Bullying: How parents can help

Pensive hispanic little boy looking through a window
Mar 28 2017

Though bullying has gained significant attention in recent years, it continues to rear its ugly head in schools and social settings nationwide. Targets of bullying are often those who don’t feel they can stand up to the injustice, so they attempt to ignore it. Unfortunately, bullies see this as an invitation to keep piling on the grief. Why do children bully? Bullying behavior stems from a sense of inadequacy and wanting control, which is transferred to the victim. Some bullies are depressed and angry and project this onto others whom they perceive as weaker. Frequently, children who become bullies were once bullied themselves. Signs of bullying Children do not always share verbally that they’re being bullied. They tend to react... View Article

CHoR set to welcome new class of pediatric residents

Mar 24 2017

Less than a month following VCU Health’s recognition with the DeWitt C. Baldwin Jr. Award for exceptional medical education, Children’s Hospital of Richmond at VCU (CHoR) proudly announces its incoming class of pediatric and med-peds residents. These future pediatricians will join the CHoR team in June for continued and comprehensive hands-on education. “By choosing to complete their residencies at CHoR, these talented individuals will experience tremendous opportunity in the field of pediatric medicine,” says Dr. Suzanne Lavoie, director of the pediatric residency program and infectious diseases specialist at CHoR. “They will have exposure to clinical settings from level 1 trauma to primary, specialty and subspeciality care with some of the nation’s leading experts, all in a supportive and collaborative environment.”... View Article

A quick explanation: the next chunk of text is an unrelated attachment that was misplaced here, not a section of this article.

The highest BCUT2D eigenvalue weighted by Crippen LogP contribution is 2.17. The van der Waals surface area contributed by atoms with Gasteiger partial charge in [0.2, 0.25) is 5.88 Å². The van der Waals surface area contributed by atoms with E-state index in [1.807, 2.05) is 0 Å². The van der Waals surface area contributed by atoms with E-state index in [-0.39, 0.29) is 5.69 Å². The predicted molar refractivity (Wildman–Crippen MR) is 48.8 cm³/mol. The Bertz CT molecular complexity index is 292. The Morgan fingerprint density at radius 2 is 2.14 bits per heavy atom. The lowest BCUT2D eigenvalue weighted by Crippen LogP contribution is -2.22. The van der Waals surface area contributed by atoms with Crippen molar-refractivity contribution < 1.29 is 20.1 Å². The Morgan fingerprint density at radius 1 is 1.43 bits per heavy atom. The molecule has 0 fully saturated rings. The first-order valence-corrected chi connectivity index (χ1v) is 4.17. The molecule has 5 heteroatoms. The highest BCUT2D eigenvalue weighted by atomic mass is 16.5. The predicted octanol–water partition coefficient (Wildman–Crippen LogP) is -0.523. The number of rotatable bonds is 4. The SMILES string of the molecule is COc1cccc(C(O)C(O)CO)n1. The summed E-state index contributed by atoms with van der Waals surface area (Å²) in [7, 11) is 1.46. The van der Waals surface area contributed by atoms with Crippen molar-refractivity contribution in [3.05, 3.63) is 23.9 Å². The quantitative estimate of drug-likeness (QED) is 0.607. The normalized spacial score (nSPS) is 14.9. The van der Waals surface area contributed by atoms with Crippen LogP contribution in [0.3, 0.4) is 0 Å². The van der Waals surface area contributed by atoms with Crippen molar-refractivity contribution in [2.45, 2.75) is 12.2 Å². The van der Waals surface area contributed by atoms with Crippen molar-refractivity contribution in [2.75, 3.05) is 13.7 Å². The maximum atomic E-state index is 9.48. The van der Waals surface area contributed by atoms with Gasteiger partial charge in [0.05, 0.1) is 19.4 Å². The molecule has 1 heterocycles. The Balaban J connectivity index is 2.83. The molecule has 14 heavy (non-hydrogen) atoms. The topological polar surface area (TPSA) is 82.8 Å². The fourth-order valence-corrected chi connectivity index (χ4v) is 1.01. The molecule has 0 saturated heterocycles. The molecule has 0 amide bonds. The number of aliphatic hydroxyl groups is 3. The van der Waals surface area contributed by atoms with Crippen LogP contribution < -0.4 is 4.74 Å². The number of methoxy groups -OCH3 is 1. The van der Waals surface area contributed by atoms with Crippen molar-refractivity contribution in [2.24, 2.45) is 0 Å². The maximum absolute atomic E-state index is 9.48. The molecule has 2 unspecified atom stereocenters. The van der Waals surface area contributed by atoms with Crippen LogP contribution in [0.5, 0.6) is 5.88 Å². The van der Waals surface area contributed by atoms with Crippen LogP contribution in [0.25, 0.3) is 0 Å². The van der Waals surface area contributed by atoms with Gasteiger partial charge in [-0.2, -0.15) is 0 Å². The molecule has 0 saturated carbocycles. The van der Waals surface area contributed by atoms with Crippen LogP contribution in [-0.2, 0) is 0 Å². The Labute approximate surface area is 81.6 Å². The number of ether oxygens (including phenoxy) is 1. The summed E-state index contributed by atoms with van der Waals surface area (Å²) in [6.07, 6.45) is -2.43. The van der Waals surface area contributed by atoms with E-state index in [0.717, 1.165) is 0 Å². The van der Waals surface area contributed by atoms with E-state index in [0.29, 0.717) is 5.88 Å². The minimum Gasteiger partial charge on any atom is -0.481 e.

Celebrating one year in the new Children’s Pavilion

Mar 21 2017

The opening of the Children’s Pavilion marked a milestone in advancing children’s health and helped meet the growing need for coordinated outpatient services in our community. We’re celebrating the kids and families who have benefited from the Pavilion in just one year, and the exciting advancements to come. Meet Caroline, a cancer survivor and Children’s Pavilion patient who aspires to be the next Ellen! Watch as Caroline gives patients, families and team members ONE word to describe ONE year in the Pavilion!

VCU Health earns national recognition for training of future physicians

Smiling female doctor
Mar 14 2017

The Accreditation Council for Graduate Medical Education has presented VCU Health with the second annual DeWitt C. Baldwin, Jr. Award. This award recognizes institutions with accredited residency and fellowship programs that are exemplary in providing a respectful, supportive environment for medical education and the delivery of patient care.   At Children’s Hospital of Richmond at VCU, we are excited to be a part of VCU Health, an academic medical center that is dedicated to providing exceptional medical education. –Dr. Suzanne Lavoie, director of the pediatric residency program and infectious diseases specialist at CHoR Sixty sites from across the nation were invited to submit applications for the award based on how they teach physicians in residency training about professionalism and foster... View Article